– Sam Hanley
    May 10 at 14:00
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    I give you Google ngrams as testimony to the recent rise in popularity of this term. I've heard it comes from the Dolly Parton quote: "...if you want the rainbow, you gotta put up with the rain". Most often, I've seen it used as a specific miscarriage-related term on baby boards and parenting forums (it's commonly understood there as a softer way to normalise miscarriage).
    – Pam
    May 11 at 13:03
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    There was an earlier, rarer, use of C3 rainbow baby OED C3 rainbow baby n. (a) a child from an interracial, multicultural, or same-sex relationship; 1972 Her class has nicknamed Nathan ‘the rainbow baby’ because he is one-quarter each Navajo, Pima, Mexican and black. (b) a baby born subsequent to a miscarriage, still-birth, or the death of an infant from natural causes (now the usual sense). 2008 I have since gone on to have a healthy baby... She is my ‘rainbow baby’. Through the clouds and the rain she came and brought light and colour back into my life.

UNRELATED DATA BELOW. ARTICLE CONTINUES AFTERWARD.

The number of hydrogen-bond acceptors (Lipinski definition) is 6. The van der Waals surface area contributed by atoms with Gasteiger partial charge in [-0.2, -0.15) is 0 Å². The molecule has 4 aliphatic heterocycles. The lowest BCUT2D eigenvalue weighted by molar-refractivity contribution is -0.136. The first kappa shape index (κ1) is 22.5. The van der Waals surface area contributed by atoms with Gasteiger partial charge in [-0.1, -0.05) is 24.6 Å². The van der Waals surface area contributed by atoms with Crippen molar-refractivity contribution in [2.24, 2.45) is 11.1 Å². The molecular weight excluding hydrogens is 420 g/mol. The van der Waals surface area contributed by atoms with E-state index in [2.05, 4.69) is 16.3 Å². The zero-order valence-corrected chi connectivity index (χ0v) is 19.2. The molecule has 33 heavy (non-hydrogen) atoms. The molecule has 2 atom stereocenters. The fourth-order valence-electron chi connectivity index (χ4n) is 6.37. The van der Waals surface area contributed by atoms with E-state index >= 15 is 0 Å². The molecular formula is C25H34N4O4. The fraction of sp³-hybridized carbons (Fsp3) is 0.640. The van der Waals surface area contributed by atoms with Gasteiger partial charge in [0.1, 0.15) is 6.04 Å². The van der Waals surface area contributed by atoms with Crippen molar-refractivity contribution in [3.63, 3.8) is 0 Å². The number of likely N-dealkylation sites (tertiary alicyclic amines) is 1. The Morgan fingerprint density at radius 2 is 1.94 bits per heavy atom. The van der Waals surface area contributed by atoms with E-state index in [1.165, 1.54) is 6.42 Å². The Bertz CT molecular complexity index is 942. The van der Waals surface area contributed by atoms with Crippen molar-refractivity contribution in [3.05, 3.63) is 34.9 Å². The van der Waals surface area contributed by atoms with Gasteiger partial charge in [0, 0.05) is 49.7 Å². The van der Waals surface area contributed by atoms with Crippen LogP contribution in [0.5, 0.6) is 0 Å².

– Greybeard
    May 11 at 15:40
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I have family experience of this and it was described as "second and only child."

It's often a difficult topic for the parents to discuss and the above statement is easy to understand.

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    Thank you for sharing that. It is equally difficult for the child, which in this case was me.
    – Lambie
    May 10 at 22:47